Jews are the happiest people in America. At least according to the just released Gallup–¬Healthways Well¬¬–Being Index.
The Index questioned 550,000 Americans over a seven month period, and found that Jews ranked number 1 in well–being followed by atheists, agnostics and other nonreligious folk, who themselves are followed by Catholics, Mormons, Muslims, and those of other nonProtestant faiths. Protestants came in dead last.
This curious statistic demands parsing. Are Jews happiest because they are the most religious? Not at all. While it is true that among these happy Jews the religious are the most happy, even atheist Jews are happier than atheist non-Jews.
So why do Jews win the happiness prize? Maybe it has to do with our history: it sucks. Our motto is, “It could always get worse.” With that idea stuck in your head, no matter how bad it is today you figure it could be worse tomorrow, so you better be happy now. Or maybe it’s because religious or not, Jews are big on community, and having a community is somehow uplifting. Or maybe it is because Jews, even religious Jews, just don’t worry about the after–life, and therefore tend to make the best of this life. Which may explain why Protestants come in last in happiness: the Protestants I know worry a lot about the afterlife. Of course if they’re right that only they get to go to heaven, they will be happy a lot longer in heaven than we Jews are here on earth.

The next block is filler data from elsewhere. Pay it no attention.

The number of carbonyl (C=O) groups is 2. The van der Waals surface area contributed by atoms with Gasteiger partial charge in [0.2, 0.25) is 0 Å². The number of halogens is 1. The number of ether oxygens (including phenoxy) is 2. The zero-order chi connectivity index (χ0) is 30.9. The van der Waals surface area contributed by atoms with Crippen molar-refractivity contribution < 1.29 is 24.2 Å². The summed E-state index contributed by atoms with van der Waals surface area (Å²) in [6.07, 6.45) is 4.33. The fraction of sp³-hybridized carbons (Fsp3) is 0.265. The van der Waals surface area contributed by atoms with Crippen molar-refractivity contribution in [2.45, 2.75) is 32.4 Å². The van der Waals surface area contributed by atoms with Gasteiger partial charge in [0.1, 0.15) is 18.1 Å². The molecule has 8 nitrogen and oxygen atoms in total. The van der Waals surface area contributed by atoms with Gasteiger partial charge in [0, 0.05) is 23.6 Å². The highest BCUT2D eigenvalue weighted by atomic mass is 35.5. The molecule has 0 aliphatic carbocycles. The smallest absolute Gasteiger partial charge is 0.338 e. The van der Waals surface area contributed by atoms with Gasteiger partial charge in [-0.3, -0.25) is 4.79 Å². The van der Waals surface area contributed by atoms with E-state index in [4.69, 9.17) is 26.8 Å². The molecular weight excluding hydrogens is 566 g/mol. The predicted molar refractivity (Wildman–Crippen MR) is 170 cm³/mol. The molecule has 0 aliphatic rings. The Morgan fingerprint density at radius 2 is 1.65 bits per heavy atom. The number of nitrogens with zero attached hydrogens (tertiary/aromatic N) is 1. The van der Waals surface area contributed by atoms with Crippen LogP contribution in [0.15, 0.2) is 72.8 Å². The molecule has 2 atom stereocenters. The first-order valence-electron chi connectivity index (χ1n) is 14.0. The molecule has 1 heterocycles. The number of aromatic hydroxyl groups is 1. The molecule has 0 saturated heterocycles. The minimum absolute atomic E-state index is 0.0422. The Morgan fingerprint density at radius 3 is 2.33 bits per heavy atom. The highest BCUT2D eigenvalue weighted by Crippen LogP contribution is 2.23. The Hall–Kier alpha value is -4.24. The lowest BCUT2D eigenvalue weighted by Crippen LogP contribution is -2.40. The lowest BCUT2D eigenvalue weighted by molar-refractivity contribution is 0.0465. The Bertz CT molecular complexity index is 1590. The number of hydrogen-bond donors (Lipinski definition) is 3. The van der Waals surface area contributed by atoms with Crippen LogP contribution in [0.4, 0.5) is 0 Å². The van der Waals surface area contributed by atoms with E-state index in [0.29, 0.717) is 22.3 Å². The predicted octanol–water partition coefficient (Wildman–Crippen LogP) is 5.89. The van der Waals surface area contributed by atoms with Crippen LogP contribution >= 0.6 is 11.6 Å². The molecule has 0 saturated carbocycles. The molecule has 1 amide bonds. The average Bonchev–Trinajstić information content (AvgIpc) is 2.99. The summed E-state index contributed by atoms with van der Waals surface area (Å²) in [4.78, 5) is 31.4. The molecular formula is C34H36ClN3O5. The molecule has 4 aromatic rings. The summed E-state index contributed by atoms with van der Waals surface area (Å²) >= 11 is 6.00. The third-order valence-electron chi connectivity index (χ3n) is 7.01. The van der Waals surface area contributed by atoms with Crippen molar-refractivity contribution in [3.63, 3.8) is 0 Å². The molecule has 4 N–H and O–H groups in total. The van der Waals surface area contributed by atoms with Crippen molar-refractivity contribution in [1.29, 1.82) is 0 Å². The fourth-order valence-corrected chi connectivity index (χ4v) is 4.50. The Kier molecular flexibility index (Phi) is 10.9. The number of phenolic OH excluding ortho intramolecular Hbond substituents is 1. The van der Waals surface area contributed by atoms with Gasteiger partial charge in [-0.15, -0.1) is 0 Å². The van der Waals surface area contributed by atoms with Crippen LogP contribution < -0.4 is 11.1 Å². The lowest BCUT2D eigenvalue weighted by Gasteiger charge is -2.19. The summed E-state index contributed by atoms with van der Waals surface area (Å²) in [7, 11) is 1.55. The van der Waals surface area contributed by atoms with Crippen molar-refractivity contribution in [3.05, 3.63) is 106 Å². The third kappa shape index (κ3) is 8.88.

On the other hand, neither Martin Luther or John Calvin, sort of the founders of Protestantism, strike me as very happy people. Martin Luther thought his Church had gone to the dogs, and Calvin was convinced that humans are totally depraved. Not much to be happy about in either case. Maybe a steady dose of “you are sinner in the hands of an angry God” is enough to depress anybody.
Jews concerned with growing the tribe should use this study in their marketing. Every intermarrying couple ought to get a copy of the survey with a banner headline saying, “Want Happy Kids? Raise them as Jews!” Or how about huge billboards on highways that read, “Be Happy. Be Holy. Be Jewish.” Or maybe an anti–drug campaign like, “Don’t Smoke That Lid, Just be a Yid.”